The basic design was fashioned from the LivingRoofs.org design guide - a great resource for anyone interested in constructing a green roof.  The LivingRoofs.org is, in my opinion, one of the very best resources for green roof design.  Rather than focusing on commercial advertising the LivingRoofs.org site focuses on making available important design data and examples of green roofs from around the world.

The photos here depict in chronological order the basic system approach.

Thorough research into native plants was conducted, inventorying local native plant species according to bloom time, life cycle, biodiversity value, maintenance requirements, water issues and drought tolerant qualities and more.

Interestingly, native reed, Arundo species was used for drainage along with broken and crushed tile, stone, sand and compost.

The reed used is a endemic plant, one used locally for roofs.  Reed roofs have been historically popular in the Mediterranean area and can last as long if not longer than asphalt shingles.  For an interesting review of reeds used for roofing material check out the many websites offering reed roofing products.

This project is particularly significant in the evolution of world-wide green roof technology as it is a strong statement concerning sustainability and biodiversity.

In many aspects our green roof industry has become stale and stagnant.  Most if not all systems today are plastics based, have extremely high carbon footprints with use of petro-kiln expanded inorganics for soil media, use monocultures of one or two plant Genus - most of which are exotic plants not even native to the area.

All this is great for the bank.  But not so good for site ecology.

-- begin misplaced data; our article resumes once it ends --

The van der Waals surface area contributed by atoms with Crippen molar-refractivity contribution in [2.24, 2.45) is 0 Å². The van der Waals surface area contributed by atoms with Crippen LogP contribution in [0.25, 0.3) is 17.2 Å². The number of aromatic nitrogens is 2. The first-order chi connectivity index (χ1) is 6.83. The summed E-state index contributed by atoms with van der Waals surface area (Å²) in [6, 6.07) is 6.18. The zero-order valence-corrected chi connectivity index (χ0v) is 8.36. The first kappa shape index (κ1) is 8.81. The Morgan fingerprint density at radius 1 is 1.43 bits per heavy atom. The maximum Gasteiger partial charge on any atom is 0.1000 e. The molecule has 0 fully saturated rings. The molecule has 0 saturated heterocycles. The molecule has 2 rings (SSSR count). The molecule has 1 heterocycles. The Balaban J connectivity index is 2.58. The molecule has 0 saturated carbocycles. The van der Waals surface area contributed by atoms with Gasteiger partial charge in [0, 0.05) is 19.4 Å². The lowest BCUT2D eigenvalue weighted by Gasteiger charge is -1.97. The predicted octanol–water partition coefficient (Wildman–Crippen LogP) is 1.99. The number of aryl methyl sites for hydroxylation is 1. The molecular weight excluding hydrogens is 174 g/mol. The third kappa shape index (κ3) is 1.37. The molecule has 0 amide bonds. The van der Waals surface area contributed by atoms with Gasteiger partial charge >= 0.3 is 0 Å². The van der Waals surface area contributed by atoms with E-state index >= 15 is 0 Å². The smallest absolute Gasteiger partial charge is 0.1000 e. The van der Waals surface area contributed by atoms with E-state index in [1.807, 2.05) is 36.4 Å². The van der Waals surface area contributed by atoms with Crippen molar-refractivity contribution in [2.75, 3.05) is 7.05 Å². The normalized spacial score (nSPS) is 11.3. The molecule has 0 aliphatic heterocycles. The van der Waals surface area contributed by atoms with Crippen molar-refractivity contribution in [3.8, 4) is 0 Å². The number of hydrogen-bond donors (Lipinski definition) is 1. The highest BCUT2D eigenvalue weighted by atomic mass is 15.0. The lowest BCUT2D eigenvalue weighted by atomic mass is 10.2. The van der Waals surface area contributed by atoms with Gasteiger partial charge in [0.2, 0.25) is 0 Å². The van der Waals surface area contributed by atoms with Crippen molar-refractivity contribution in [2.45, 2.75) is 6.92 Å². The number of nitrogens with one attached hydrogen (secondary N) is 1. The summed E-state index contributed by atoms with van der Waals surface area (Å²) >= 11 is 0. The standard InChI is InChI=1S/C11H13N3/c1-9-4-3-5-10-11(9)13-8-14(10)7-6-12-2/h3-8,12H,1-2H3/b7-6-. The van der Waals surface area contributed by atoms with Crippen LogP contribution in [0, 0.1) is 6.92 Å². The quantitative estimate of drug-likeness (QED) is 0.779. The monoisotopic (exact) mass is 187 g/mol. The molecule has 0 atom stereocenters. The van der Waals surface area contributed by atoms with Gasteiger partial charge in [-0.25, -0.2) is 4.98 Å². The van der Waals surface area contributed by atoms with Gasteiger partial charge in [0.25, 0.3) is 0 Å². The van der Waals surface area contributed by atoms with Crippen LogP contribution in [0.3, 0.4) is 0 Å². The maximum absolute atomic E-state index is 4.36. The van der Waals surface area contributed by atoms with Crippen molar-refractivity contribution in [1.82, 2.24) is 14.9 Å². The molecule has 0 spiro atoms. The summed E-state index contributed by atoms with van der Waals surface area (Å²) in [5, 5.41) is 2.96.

Today, in my opinion many green roof systems are 'greenwashed' with true sustainability value.

Some say green roofs constructed around monocultures of exotic plants that require regular irrigation and fertilization may be better than asphalt roofs.  However, in my opinion, the forced use of exotic landscape plants on a roof filled with plastic trays is no different than GMO practices - forcing an unnatural product into our environments.

So this green roof in Southern France may have now set the standard for all future truly sustainable green roofs.

Native plants with ethnobotanical and biodiversity value cover the native soil and drainage materials.  The woven geo-synthetic fabric is the only material not found locally in nature - and this could possibly be replaced with hemp fabric or cotton burlap.

When I look at this roof I see the beauty of native and natural materials.  I do not see in black plastics and overused plants.

I can tell you the industry will immediately point to long term life cycling comparisons.  They will argue expanded shale lasts forever whereas green roofs using natural materials will decompose over time.  Big corporate green roof industry will argue that the mats of one or two plant Genus are extremely low maintenance and much better suited for the general population than wildflower populations that may evolve and change with the seasons.

But this roof, designed with ingenuity and a heart for long-term biodiversity and sustainability is greater in significance, in my mind, than the largest turf or sedum roof built in the last decade.

The methods, materials and plant design here now becomes a standard of sustainability for green roofs.

Certainly improvements and adjustments will be developed and implemented.  Yet the statement of a true 'green' roof leaves a lasting impression in my mind.

Enjoy the photos.  For more information contact the designer and builder on twitter - http://twitter.com/toitsverts

Geosynthetic liner


Arundo Reed

Drainage layer - Reed

Crushed tile & reed

Native Plants for Biodiversity & Ethnobotany

Using Native Plants for Green Roof Species

Green Roof Native Plants